DU - Charles Hay Partnership
For 9 years, Dr. Sarah Hart Micke's WRIT students have been mentoring elementary writers at Charles Hay World School. As students write together in small groups, DU students compose for real-world audiences and encourage Charles Hay students to imagine a future for themselves at college.
Connect further with Sarah.
Evaluating the Impact of the Friends of the Children of El Salvador on Students' Future Prospects — Pascale Correa-Bruzzese
Pascale Correa-Bruzzese, Undergraduate Student, Josef Korbel School of International Studies
Evaluating the Impact of the Friends of the Children of El Salvador on Students' Future Prospects
I did a research project this summer measuring the tangible effect that the Friends of the Children of El Salvador (FOCES) have had on the lives and future prospects of the youths that they work with. This project measured the effect quantitatively and qualitatively by holding interviews with students and by calculating the difference in economic prosperity the students would have with and without a scholarship from FOCES.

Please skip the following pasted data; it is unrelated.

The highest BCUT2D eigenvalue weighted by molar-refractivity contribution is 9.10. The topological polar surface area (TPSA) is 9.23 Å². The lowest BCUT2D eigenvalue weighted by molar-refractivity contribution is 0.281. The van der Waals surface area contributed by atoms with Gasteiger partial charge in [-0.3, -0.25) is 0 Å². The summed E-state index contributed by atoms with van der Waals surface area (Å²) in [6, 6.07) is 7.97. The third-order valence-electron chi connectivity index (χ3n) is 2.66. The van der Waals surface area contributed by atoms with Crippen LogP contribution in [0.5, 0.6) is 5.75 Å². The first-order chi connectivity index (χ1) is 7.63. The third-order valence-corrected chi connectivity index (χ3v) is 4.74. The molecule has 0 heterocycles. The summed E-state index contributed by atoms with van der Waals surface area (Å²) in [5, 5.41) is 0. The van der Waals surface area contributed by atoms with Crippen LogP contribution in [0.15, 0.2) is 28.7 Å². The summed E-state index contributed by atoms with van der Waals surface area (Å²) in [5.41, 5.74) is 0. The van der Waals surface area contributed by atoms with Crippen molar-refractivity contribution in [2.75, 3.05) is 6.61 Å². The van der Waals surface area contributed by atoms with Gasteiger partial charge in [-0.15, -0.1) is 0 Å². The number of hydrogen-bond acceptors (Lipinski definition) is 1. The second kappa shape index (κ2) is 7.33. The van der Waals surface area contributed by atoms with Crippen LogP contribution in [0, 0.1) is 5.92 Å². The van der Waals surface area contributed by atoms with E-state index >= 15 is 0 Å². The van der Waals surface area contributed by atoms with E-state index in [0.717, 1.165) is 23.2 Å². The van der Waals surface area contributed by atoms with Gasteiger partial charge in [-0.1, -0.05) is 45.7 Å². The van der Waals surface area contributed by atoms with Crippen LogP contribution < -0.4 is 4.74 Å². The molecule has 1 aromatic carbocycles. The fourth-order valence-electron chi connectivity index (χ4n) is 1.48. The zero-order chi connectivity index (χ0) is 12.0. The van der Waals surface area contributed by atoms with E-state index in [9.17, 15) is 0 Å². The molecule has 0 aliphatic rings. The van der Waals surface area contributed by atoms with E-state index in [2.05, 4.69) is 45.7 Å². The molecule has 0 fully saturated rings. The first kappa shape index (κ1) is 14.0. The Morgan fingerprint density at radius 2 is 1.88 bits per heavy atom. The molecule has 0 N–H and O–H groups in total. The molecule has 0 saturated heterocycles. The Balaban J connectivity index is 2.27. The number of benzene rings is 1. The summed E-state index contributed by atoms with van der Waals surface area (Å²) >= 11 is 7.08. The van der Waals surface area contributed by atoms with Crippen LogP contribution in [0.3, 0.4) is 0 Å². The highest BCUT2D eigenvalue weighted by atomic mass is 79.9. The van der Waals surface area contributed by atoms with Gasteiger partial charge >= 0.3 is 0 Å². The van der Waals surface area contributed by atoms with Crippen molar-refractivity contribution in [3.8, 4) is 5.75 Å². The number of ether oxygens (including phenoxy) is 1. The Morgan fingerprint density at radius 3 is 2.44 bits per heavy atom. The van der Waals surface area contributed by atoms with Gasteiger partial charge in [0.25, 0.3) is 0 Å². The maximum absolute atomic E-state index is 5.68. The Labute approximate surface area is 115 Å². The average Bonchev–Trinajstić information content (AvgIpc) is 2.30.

Health Outreach for Latin America — Naya Ogbonna-Ukuku
Naya Ogbonna-Ukuku, Undergraduate Student, Department of Biology, College of Natural Sciences and Mathematics
Health Outreach for Latin America
The project involves volunteering with HOLA- Health Outreach for Latin America, a Denver-based nonprofit focusing on healthcare in rural Latin American communities. The trip to Managua, Nicaragua included shadowing local medical professionals, conducting public health work for women, researching to reduce teen pregnancies, and aiding veterinary teams in improving community health.
Connect further with Naya's work: @_naya_uk
In Between Worlds: Indians and the Making of Rhodesia into Zimbabwe — Trishula Patel
Trishula Patel, Faculty, Department of History, College of Arts, Humanities, and Social Sciences
In Between Worlds: Indians and the Making of Rhodesia into Zimbabwe